How Friendly Hmong Farms Grew From a Grassroots Idea
A budding example of how community support can make a difference.
Before launching her small business helping Black and Brown farmers, Friendly Vang-Johnson grew up in Minnesota as the daughter of Hmong refugees.
After the Vietnam War, through sponsorship and aid programs, Hmong refugees from Laos and Thailand resettled in the U.S. Cultural, economic and language barriers have limited their access to many industries and job opportunities, which is why many Hmong families have often relied on their agricultural traditions for their livelihoods.
Friendly Vang-Johnson's family was one of the first Hmong households to start farming in Minnesota. Although raised by farmers, agriculture did not appeal to her as a vocation, and she worked hard to find her own path. Vang-Johnson became one of the first in her family to earn a master's degree in public policy, leading her to work for the accounting office for the United States Government and to move to Seattle, Wash.
A viral start
When COVID-19 hit, Vang-Johnson learned that Seattle's Hmong farmers were unable to sell their flowers. At that time, state officials deemed this work "non-essential," barring farmers from selling such products at the Farmers Markets.
Vang-Johnson did the only thing she could think at that moment — she bought 20 flower bouquets directly from the farmers and created a Facebook post to sell the flowers to her friends. The post went viral locally, and she received hundreds and then thousands of responses, with the story even being picked up by the local news. Seemingly overnight, a grassroots idea formed a new venture: Friendly Hmong Farms, a social enterprise, or "a business with specific social objectives that serve its primary purpose."
The Friendly Hmong Farms team of volunteers and partner organizations raised more than $750,000 for dozens of farming families between 2020 and 2021. They additionally gave thousands of pounds of fresh produce and flower bouquets to essential workers, frontline workers, elders, and non-profit and mutual aid organizations.
"This 'work' is how I give back to my community and practice the values I hold — social justice, antiracism, anti-Blackness, land reparations, food sovereignty, equity, honor and dignity," Vang-Johnson said.
When Vang-Johnston tried to buy land for her business through a USDA farm loan program aimed at helping disadvantaged farmers, she encountered policies that were difficult to navigate. She discovered that USDA required a signed purchase and sale agreement from an applicant before even considering their eligibility for the program. Since most Black and Brown farmers, and refugee farmers, in particular, lack relationships to landowners through familial or community ties that would encourage a seller to provide such an agreement, the USDA program ends up being of little help, as was the case for Vang-Johnson.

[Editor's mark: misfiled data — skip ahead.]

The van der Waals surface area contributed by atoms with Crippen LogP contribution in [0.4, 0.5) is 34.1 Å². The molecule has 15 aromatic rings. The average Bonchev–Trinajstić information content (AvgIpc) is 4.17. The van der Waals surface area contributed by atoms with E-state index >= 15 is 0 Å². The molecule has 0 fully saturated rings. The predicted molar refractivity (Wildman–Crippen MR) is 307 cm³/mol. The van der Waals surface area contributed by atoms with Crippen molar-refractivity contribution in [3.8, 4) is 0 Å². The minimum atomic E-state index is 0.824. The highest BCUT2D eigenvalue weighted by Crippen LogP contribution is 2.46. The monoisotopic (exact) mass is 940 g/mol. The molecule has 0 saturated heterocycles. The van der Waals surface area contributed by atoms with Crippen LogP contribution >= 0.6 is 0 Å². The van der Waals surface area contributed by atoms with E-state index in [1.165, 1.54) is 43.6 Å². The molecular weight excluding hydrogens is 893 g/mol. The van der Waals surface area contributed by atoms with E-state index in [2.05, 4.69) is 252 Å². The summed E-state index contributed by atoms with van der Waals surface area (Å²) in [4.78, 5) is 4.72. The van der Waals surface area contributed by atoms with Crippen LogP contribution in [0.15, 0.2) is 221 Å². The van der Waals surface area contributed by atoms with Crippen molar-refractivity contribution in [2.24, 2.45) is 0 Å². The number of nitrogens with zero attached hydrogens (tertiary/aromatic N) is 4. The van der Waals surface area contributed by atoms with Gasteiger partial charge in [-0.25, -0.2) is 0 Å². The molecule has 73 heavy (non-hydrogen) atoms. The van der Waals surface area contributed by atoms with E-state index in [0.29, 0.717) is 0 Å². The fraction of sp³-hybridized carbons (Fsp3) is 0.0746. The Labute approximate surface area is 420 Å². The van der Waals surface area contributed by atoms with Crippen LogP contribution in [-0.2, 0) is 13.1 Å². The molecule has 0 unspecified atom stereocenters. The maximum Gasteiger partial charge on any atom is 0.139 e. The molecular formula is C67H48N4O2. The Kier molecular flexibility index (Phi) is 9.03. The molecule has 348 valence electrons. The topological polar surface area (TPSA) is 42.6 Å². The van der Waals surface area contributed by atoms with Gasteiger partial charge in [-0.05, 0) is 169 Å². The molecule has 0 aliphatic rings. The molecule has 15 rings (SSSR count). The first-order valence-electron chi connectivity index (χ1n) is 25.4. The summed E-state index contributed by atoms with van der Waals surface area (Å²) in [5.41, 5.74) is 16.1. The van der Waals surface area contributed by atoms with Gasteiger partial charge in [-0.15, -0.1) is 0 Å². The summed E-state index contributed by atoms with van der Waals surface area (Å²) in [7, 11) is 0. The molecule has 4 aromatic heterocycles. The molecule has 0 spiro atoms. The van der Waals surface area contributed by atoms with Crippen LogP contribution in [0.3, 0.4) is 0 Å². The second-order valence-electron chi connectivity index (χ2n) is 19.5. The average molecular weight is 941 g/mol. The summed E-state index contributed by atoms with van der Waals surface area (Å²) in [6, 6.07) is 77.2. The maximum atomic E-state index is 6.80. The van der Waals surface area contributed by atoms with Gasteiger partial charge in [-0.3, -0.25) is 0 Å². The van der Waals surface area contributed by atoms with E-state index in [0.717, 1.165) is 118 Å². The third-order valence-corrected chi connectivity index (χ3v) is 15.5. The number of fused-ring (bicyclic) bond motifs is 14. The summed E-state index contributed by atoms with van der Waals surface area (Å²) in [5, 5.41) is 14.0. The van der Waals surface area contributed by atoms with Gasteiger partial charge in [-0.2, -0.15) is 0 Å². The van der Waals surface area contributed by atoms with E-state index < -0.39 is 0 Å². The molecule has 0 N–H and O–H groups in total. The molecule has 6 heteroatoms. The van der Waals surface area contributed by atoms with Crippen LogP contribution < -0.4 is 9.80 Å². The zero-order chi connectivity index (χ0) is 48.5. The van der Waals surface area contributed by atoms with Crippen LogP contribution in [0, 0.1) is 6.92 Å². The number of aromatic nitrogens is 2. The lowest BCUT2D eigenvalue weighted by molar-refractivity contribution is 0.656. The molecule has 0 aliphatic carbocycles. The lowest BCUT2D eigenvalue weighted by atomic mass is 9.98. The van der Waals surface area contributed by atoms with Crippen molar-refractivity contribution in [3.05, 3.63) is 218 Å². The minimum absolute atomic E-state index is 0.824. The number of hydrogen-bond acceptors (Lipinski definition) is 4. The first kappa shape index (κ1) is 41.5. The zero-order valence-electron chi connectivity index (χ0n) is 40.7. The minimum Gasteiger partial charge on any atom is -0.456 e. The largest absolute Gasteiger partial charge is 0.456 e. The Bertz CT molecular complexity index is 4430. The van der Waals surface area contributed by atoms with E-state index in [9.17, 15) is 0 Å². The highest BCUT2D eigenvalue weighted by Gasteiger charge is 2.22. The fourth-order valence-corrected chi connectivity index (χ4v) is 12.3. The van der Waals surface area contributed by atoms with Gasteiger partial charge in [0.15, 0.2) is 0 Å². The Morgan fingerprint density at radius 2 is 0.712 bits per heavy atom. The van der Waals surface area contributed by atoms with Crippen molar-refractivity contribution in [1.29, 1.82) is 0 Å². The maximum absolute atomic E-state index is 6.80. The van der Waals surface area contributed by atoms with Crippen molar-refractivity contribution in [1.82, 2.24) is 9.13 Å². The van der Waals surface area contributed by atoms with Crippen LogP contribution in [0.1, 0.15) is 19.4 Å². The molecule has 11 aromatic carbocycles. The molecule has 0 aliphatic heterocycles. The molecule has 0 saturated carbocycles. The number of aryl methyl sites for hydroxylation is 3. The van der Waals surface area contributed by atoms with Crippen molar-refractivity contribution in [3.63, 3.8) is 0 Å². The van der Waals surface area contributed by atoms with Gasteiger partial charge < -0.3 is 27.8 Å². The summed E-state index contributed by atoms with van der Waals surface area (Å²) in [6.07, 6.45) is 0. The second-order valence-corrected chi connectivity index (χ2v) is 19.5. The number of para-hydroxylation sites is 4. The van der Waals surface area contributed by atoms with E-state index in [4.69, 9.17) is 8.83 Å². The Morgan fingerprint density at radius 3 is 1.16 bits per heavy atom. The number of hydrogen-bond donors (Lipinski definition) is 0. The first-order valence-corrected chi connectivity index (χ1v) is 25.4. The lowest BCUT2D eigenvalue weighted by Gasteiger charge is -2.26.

She feels this all highlights the inherent racism in the system.
"Because people of color are not likely to have generational farmland properties, they are disadvantaged in this process. What is perpetuated is structural racism: a system that upholds and benefits one race of people disproportionately over another."
Returning to her roots
Although it sprang to life in Seattle and the work will continue there, Friendly Hmong Farms is rooted in Minnesota, where Friendly Vang-Johnson recently returned. The process of moving back brought new goals and more clarity to the Friendly Hmong Farm mission.
"There is a real need for a new emergency food system and getting food to the community — not a capitalist model that cuts out the consumer," Vang-Johnson said.
To achieve that, she has shifted her focus to how the organization can best serve farmers and their communities. The main goal is to feed Black and brown communities with dignity.
By paying special attention to the produce they sell, by selling cultural produce like bok choy or lemongrass and ensuring the products they sell are high quality, Friendly Hmong Farms is staying mindful of what communities want. But the focus on high quality products shouldn't deter smaller farmers. She plans to build relationships with them through trust, not capitalistic contracts.
"If you plant it and it fails, I will still pay you something," Vang-Johnson said. "You took on the risk, and I see and honor that."
Vang-Johnson's refocused business plan includes employing more socially-minded templates for fundraising, in the hopes of addressing issues as a bigger community. This has led to new partnerships, including one with the Hopkins school district and the Hmong American Farmers Association, which together launched a Veggie Boxes & Bouquets fundraiser on May 1. This particular fundraiser will source vegetables and flower bouquets from local Hmong farmers.
But while Vang-Johnson partnered primarily with the Parent Teacher Organization at Tanglen Elementary to run the fundraiser, the funds raised will be shared equally across all Hopkins School District elementary schools. The goal is to highlight what resource sharing, reciprocity, building community, and working with local Hmong farmers can do. And Vang-Johnson wants people to deeply consider what constitutes equity. The idea is to raise money for everybody, not just for your child.
"We are putting in peoples' heads that fundraising isn't just about their immediate community, and there's a larger community that other people are responsible for," she said.
"It's a matter of getting to know the community here, working across racial and class lines, and inherently knowing there's a different way things can work."